Why should we pay for what was once free?

Lauren McClellan
Guest Columnist

VCU this semester started charging students $50 or $100 for GRTC transit passes. Previously, these transit passes were free to students who enrolled full- and part-time at the university. After learning about this new fee via students on social media (not through the university itself), I decided to start a petition on Change.org. VCU has done a poor job communicating changes to the GRTC transit program to both new and returning students.

Before starting my petition on July 9, I tried looking up information about the new fee on the VCU Parking and Transportation website. An old webpage that had yet to be updated said they were still free. I thought that was odd when the front page of the Parking and Transportation website now had a new button that said “Purchase a GRTC Transit Pass.” Why would a student have to “purchase” a bus pass that the website said was free?

The fact that I could not get updated, accurate information on VCU’s Parking and Transportation website only added to my frustration.

I had many other reasons to start this petition, including the following:

VCU is trying to be a “green” university. A free bus pass would encourage more people to use public transportation, which is a “greener” option than driving alone. VCU has added more parking garages, but this new GRTC transit fee doesn’t really seem like it will expand public transportation.

Many VCU students don’t bring cars with them to campus because of the limited parking. The bus is a way for off-campus students to get to class.
The bus pass allows many students to explore Richmond. We need to get to know the city we’re going to be spending four (or more) years in, don’t we?

After advertising it on many VCU-related Facebook groups and other social media websites, I had over 1,000 signatures nine days after I created the petition. I had an on-camera interview with Channel 8 and CBS 6 mentioned my petition in an article. It was gaining traction and I wasn’t alone in my frustration.

People emailed me different reasons why they believed the passes should remain free and I agreed with every one of them.

Brandon King, a student from eastern Henrico, wrote, “These buses can take you to malls and government buildings but me

personally I was elated about the free passes for students because it would be much easier and obviously very cheaply allow me to visit my family back home, as I have no car.”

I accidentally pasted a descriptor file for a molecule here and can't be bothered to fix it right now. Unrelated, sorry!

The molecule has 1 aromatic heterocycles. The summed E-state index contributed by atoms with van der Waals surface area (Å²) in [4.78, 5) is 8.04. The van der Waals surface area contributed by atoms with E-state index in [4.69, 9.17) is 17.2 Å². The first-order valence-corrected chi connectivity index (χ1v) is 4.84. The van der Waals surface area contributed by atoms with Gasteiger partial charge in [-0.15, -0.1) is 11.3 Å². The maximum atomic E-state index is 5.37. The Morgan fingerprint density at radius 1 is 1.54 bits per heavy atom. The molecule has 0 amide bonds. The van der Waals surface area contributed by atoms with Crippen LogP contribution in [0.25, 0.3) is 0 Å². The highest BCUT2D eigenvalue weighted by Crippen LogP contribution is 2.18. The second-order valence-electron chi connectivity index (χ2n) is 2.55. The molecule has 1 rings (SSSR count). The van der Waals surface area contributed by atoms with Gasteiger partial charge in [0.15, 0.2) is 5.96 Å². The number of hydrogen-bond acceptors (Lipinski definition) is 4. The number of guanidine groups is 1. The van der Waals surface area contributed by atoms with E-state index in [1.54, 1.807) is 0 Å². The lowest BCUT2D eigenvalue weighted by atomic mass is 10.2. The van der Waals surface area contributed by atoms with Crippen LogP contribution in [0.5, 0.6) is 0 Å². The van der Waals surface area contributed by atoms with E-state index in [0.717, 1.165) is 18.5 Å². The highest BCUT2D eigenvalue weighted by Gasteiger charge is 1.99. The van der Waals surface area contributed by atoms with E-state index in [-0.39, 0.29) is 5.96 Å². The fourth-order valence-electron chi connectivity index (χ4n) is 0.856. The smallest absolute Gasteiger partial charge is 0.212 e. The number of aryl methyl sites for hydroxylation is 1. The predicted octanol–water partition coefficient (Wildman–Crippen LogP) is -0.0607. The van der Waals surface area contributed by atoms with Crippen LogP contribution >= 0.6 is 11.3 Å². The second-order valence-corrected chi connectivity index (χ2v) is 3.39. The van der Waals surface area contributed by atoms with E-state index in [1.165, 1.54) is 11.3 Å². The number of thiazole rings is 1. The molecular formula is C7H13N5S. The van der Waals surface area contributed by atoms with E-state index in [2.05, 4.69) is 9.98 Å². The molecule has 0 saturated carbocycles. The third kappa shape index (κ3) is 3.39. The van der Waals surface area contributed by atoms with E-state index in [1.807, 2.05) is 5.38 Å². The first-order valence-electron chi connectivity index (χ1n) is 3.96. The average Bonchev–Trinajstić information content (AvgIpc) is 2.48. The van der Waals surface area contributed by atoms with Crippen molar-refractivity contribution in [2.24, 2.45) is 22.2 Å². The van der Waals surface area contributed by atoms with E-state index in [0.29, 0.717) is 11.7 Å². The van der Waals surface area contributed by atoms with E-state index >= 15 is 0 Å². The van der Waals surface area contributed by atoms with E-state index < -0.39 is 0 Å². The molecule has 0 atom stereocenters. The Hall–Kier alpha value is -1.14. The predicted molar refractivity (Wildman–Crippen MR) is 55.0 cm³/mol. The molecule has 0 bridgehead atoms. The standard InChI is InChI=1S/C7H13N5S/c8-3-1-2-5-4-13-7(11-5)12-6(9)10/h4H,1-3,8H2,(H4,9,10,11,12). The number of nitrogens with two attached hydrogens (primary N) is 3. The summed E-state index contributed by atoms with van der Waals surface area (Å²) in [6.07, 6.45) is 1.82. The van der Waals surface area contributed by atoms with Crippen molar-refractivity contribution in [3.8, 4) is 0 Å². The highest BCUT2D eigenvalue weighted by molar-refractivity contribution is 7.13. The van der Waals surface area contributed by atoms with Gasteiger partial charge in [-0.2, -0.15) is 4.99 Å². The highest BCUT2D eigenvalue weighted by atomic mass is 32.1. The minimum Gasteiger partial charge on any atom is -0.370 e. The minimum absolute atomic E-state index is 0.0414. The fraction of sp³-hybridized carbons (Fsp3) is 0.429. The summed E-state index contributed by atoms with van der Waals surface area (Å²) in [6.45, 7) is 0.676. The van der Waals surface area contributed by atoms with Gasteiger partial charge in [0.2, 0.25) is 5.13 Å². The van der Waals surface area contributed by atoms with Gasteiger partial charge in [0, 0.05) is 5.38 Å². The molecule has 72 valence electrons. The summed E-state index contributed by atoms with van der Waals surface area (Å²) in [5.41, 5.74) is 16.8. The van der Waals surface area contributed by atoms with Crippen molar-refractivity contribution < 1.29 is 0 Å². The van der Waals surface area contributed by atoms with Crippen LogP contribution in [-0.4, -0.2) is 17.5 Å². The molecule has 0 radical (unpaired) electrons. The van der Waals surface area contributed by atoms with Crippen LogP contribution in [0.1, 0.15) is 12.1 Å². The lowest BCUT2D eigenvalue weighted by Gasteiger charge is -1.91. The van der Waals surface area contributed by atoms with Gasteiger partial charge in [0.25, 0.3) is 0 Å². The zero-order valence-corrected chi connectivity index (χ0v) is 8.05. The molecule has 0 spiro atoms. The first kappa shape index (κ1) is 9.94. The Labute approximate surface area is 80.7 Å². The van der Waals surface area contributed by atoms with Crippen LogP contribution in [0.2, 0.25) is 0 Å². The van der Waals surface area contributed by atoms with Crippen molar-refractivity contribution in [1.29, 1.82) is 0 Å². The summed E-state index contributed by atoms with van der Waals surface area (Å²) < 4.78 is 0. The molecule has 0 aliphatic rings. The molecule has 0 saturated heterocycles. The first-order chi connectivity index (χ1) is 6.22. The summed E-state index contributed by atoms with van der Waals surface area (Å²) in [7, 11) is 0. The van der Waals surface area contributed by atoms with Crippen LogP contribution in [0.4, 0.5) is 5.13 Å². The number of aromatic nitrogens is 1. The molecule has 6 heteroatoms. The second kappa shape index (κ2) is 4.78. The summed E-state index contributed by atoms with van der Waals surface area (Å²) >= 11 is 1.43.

Other students told me they used it to not only get to campus, but to get to work, to shop for groceries and to go to the doctor. Some of them said they use the GRTC buses to get home safely since the VCU RamRIDE buses and the RamSAFE vans don’t go to their houses. For many of them, paying $50 or $100 for a bus pass every semester just wasn’t possible. It made me think of all the friends who have had to drop out of school and move back home because other financial situations had become overwhelming.

VCU released a statement the same day I was interviewed by Channel 8 saying they notified the SGA about the changes last spring. After speaking with SGA members, the “notification” VCU administrator David Hanson was talking about in his statement was a bullet point on a presentation that said, “GRTC Pass expanded to faculty staff, with a discount of 30 percent. Student pass will be discounted 60 percent.”

That bullet point just left me with a question: How do you “discount” a pass that was once free? The way that sentence was worded only adds to the ever-growing confusion around this issue.

I’ve tried contacting Parking and Transportation services, but to no avail. I just want to know a few things: How was this program funded? If it was funded through student fees, why haven’t our student fees changed to reflect the change in the cost?

We pay thousands in tuition and fees already. Tuition is always rising. The cost of parking increases. Dining plans are expensive. I’ve had many friends drop out even though VCU is not an expensive university to attend. Being a student these days is almost like saying you are willing to be poor for four years so you can have a better chance of financial security later in your life.

Why not help students who are struggling financially by letting them have the bus passes at no out-of-pocket cost to them? Why change the cost now? Why should we now pay for something that was once free?

To find out more information about the petition, contact Lauren McClellan at mcclellanlm@vcu.edu.

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